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January 18, 2014 | By Glenn Whipp
Emma Thompson shimmied. Rita Moreno sang. Matthew McConaughey traveled to Neptune. And SAG voters did pretty much as expected. Since the actors branch comprises nearly 20% of the Motion Picture Academy's membership, is it safe to assume the SAG Awards winners will need to make additional room on their mantels come March 2? The academy hasn't always followed SAG's lead, but this year we're guessing Oscar voters will add their stamp of approval across the board. Let's look at the SAG winners and size up their Oscar prospects in the new light: SAG Awards 2014: Red carpet arrivals | Show highlights | Quotes from the stars FILM ENSEMBLE The winner: "American Hustle" History: The movie that won this award went on to win the best picture Oscar nine of 18 years.
January 17, 2014 | By Morgan Little
WASHINGTON -- President Obama is set to announce a series of changes to the nation's surveillance programs in a speech at 8 a.m. PST. The White House has stood firm in its defense of much of the National Security Agency's work over the past several years. But Obama has been under pressure to respond to the continued revelations about the scale and breadth of the NSA's surveillance practices at home and abroad. The program that has drawn the most attention following Snowden's leaks, the large-scale collection of American phone records, will be largely left alone, according to White House aides.
January 17, 2014 | By Christi Parsons and Ken Dilanian
WASHINGTON - President Obama proposed new safeguards for the government's vast surveillance of communications in the U.S. and abroad, adding more judicial review and disclosure requirements, but largely leaving in place programs that he said were needed to "remain vigilant in the face of threats. " In a speech Friday meant to quell concerns about U.S. spy practices, Obama said he recognized the unease many Americans have felt in the seven months since former National Security Agency contractor Edward Snowden began to reveal details about the NSA's activities.
January 16, 2014 | By Alana Semuels
Hoping to get back to business as usual, New Jersey Gov. Chris Christie met with victims of Hurricane Sandy on Thursday morning to talk about rebuilding efforts, pledging that “nothing will distract me from getting that job done.” The speech at a fire station in the coastal community of Manahawkin had originally been scheduled for last week, but the governor canceled that appearance after news broke that a top staffer had sent emails ordering access...
January 15, 2014 | By David G. Savage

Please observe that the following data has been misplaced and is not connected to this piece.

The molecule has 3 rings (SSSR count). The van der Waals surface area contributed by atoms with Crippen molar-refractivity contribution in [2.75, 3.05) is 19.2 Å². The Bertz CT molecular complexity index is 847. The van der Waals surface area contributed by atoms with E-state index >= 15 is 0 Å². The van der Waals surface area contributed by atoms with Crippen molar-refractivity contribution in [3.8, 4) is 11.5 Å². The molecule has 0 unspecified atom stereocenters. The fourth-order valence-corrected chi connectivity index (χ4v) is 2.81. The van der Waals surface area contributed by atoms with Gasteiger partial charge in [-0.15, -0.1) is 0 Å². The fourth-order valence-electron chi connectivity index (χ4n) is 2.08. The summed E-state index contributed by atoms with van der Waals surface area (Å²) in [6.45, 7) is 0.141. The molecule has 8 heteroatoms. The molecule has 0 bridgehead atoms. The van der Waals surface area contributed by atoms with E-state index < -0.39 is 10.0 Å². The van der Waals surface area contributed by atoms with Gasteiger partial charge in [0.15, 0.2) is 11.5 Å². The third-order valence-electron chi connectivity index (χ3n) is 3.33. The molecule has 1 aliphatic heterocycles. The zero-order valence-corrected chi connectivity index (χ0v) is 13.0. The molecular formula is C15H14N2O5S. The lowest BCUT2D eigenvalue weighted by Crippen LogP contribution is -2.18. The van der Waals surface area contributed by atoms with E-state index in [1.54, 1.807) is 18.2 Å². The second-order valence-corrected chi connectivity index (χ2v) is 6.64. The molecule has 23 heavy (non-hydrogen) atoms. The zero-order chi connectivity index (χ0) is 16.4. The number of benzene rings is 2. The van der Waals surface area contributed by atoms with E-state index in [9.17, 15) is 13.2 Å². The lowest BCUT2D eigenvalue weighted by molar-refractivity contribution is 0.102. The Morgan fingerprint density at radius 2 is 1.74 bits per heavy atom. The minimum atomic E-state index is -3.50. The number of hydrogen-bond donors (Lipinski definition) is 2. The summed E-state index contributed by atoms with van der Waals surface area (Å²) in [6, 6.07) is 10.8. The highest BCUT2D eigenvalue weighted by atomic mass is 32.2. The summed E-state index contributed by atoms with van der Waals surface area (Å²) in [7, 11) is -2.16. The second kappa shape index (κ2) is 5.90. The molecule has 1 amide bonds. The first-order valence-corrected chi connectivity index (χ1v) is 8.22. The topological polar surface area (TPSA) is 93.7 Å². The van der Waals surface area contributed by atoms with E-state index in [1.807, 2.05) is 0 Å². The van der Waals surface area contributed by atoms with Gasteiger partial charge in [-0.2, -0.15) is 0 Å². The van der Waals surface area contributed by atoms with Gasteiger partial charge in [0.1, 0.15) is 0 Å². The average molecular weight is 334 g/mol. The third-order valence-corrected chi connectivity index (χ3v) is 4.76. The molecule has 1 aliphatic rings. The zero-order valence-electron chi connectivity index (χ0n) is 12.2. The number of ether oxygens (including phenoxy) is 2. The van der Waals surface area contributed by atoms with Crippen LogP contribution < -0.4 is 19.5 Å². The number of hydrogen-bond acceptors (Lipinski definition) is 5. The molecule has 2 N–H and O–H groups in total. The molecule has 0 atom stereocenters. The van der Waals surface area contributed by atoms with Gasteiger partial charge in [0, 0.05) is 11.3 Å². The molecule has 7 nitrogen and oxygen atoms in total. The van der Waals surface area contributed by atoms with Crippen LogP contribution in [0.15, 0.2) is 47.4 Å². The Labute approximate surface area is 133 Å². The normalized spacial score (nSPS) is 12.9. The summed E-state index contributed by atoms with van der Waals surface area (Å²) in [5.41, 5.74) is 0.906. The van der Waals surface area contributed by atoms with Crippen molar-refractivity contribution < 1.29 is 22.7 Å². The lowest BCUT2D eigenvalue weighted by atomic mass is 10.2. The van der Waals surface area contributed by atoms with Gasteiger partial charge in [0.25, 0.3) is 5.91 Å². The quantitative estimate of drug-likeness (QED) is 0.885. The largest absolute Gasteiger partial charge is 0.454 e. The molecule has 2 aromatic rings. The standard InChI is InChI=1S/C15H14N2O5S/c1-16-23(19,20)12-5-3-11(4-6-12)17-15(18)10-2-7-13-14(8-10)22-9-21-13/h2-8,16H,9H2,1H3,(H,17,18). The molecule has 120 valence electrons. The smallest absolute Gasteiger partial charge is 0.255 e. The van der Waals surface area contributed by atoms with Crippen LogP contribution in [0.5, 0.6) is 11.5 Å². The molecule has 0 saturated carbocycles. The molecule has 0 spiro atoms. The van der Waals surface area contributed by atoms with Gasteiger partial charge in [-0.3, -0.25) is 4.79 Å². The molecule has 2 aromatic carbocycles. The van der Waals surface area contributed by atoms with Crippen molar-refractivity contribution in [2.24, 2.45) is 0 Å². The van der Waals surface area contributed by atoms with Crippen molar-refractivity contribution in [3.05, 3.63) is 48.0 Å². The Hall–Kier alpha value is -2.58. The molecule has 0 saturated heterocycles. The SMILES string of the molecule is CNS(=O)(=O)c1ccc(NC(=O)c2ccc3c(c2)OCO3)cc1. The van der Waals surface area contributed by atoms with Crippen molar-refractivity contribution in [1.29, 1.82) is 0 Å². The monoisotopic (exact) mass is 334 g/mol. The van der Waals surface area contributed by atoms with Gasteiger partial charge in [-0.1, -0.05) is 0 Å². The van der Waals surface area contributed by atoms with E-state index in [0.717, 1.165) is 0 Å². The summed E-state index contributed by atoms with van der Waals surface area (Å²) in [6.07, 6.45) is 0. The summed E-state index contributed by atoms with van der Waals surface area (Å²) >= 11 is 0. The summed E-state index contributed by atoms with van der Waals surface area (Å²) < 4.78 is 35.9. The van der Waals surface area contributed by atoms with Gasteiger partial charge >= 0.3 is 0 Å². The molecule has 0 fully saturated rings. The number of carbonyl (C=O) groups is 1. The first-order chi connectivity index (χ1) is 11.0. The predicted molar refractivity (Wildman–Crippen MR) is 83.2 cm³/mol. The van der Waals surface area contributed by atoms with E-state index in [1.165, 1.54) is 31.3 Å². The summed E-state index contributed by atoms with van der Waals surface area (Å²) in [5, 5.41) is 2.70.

WASHINGTON - In a case pitting free speech against abortion rights, Supreme Court justices signaled Wednesday they were inclined to strike down a Massachusetts law that sets a 35-foot buffer zone to prevent protesters from approaching clinics that offer the procedure. Opponents called the law a violation of free speech and complained it prohibits "peaceful conversation on a public sidewalk," said Mark Rienzi, the attorney representing antiabortion activist Eleanor McCullen, 77, from Boston.
December 28, 2013
Re "'Duck' and a free society," Opinion, Dec. 24 Like many conservatives chiming in on the "Duck Dynasty" controversy, Jonah Goldberg appears to hold a fundamental misunderstanding of free speech: It is the freedom to say what you want without fear of government persecution, which is different from freedom from criticism. "Duck Dynasty" patriarch Phil Robertson exercised his free-speech rights when he uttered offensive comments about gay men and women. His critics then used their free-speech rights.
December 24, 2013 | Jonah Goldberg
Normally at this time of year, the culture war fight is over a guy with a white beard. That's true again this year. What's different is that Phil Robertson has taken Santa's place, and instead of a war on Christmas, we have a war on "Duck Dynasty. " The patriarch of the popular A&E reality show said some crude things about homosexuals to GQ magazine. A&E was sufficiently offended that it suspended him from a show about his own family. So far, the controversy understandably has been framed as a fight over free speech.
December 20, 2013 | By Michael Muskal
For those of you who think that insensitive speech is just an issue for reality television and “Duck Dynasty,” consider Wisconsin, where Gov. Scott Walker has quietly signed a bill that will make it harder to force public schools to drop tribal nicknames. The measure, pushed by GOP lawmakers and signed by the Republican governor on Thursday, makes it more difficult to get a state review on whether a school or team nickname is offensive to some groups. The measure also eliminates pending state orders to drop racially or ethnically based mascots.
December 6, 2013 | By Thomas Curwen
In the summer of 1990, Nelson Mandela stood on the steps of Los Angeles City Hall, eager to greet a city that had joined the worldwide celebration accompanying his release from prison. Shouting his name and the Zulu word for power, amandla , the crowd embraced the man who had so quickly become a hero. In New York, he had been showered in ticker tape. In Atlanta, he placed a wreath on the tomb of the Rev. Martin Luther King Jr., and in Washington, he spoke to Congress about the meaning of his long exile.
December 5, 2013 | David G. Savage
Veteran peace activist Dennis Apel says he was exercising his 1st Amendment rights when he was arrested after marking the start of the 2003 Iraq war by throwing some of his blood at a Vandenberg Air Force Base sign north of Santa Barbara. But after a second trespassing arrest at Vandenberg four years later, the military banned Apel from protesting in the area, including in a space across from the base's main gate along Highway 1, which had been specifically set aside for peaceful public protests.
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